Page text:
I am reading four different books at the moment. I will add the other books to my sidebar at some point, but one of them is Aesop’s Fables. I have wanted to read them for ages and they are just very short and easy to read fables that are meant to be lessons about human nature. I was a bit concerned that they might be hard going but actually they are very accessible, so if you are looking for something to read then maybe give them a go. Anyway, here is “The Eagle and the Fox”:
An eagle and a fox, having become friends, decided to live near one another and be neighbors. They believed that this proximity would strengthen their friendship. So the eagle flew up and established herself on a very high branch of a tree, where she made her nest. And the fox, creeping about among the bushes which were at the foot of the same tree, made her den there, depositing her babies right beneath the eagle.
But, one day when the fox was out looking for food, the eagle, who was very short of food too, swooped down to the bushes and took the fox cubs up to her nest and feasted on them with her own young.
When the fox returned, she was less distressed at the death of her little ones than she was driven mad by frustration at the impossibility of ever effectively avenging herself. For she, a land animal, could never hope to pursue a winged bird. She had no option but to content herself, in her powerlessness and feebleness, with cursing her enemy from afar.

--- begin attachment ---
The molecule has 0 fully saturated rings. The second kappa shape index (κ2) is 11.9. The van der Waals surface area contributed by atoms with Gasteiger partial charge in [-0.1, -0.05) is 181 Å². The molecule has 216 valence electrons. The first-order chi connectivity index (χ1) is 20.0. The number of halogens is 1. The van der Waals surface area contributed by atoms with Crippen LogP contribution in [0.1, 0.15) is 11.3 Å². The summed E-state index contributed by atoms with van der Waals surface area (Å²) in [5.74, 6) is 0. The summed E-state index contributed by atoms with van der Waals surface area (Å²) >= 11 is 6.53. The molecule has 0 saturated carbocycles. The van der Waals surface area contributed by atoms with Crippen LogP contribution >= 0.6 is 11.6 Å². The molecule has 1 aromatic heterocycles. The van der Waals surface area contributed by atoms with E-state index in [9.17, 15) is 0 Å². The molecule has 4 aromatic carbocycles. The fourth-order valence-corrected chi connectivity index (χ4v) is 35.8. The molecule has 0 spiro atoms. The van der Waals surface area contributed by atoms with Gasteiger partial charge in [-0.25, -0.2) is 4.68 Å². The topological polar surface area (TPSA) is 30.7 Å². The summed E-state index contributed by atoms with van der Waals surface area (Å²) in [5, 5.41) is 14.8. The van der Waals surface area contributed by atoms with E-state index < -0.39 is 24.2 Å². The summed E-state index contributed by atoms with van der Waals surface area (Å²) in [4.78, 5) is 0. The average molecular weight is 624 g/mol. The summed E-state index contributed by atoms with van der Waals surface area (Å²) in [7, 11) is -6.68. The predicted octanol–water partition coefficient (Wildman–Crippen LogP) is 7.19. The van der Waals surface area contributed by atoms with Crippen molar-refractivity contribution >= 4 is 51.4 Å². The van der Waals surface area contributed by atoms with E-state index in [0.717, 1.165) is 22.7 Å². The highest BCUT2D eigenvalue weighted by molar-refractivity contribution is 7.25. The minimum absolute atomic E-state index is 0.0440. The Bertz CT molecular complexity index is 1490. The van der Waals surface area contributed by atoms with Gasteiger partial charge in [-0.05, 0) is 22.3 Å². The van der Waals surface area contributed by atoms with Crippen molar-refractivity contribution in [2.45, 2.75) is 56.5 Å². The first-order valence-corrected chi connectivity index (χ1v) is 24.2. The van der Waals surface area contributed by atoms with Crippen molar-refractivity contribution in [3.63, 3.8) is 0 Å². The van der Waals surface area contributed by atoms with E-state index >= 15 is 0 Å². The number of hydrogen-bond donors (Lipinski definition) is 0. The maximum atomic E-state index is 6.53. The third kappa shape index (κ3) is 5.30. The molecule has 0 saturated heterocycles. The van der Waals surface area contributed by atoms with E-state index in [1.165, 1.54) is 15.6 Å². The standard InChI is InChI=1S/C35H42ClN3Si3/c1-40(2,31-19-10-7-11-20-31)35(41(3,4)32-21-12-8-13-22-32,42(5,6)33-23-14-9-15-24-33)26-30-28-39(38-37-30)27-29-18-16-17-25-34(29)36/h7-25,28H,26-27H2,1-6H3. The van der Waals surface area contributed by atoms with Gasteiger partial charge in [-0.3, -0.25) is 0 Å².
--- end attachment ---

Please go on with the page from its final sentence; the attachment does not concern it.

Now it was not long afterwards that the eagle did actually receive her punishment for her crime against her friend.
Some men were sacrificing a goat in the countryside and the eagle swooped down on the altar, carrying off some burning entrails, which she took up to her nest. A strong wind arose which blew the fire from the burning entrails into some old straw that was in the nest. The eaglets were singed and, as they were not yet able to fly, when they leaped from the nest they fell to the ground. The fox rushed up and devoured them all in front of the eagle’s eyes.
This story shows that if you betray friendship, you may evade the vengeance of those whom you wrong if they are weak, but ultimately you cannot escape the vengeance of heaven.
I have to say that I don’t really think life is as simplistic as that or that vengeance is really a desirable answer to life’s turmoils, but it’s interesting to get an ancient take on life. Maybe, as they say, there’s nothing new under the sun.
I saw that the pier at Weston Super Mare burned down yesterday. G and I stopped off there on the way to Cornwall a few weeks ago and were not that enamored with the place, but we did only go into the town and not to the sea front. I sent an e-mail to check if G had been involved in torching the place but got an outright denial in response. I still have my suspicions though.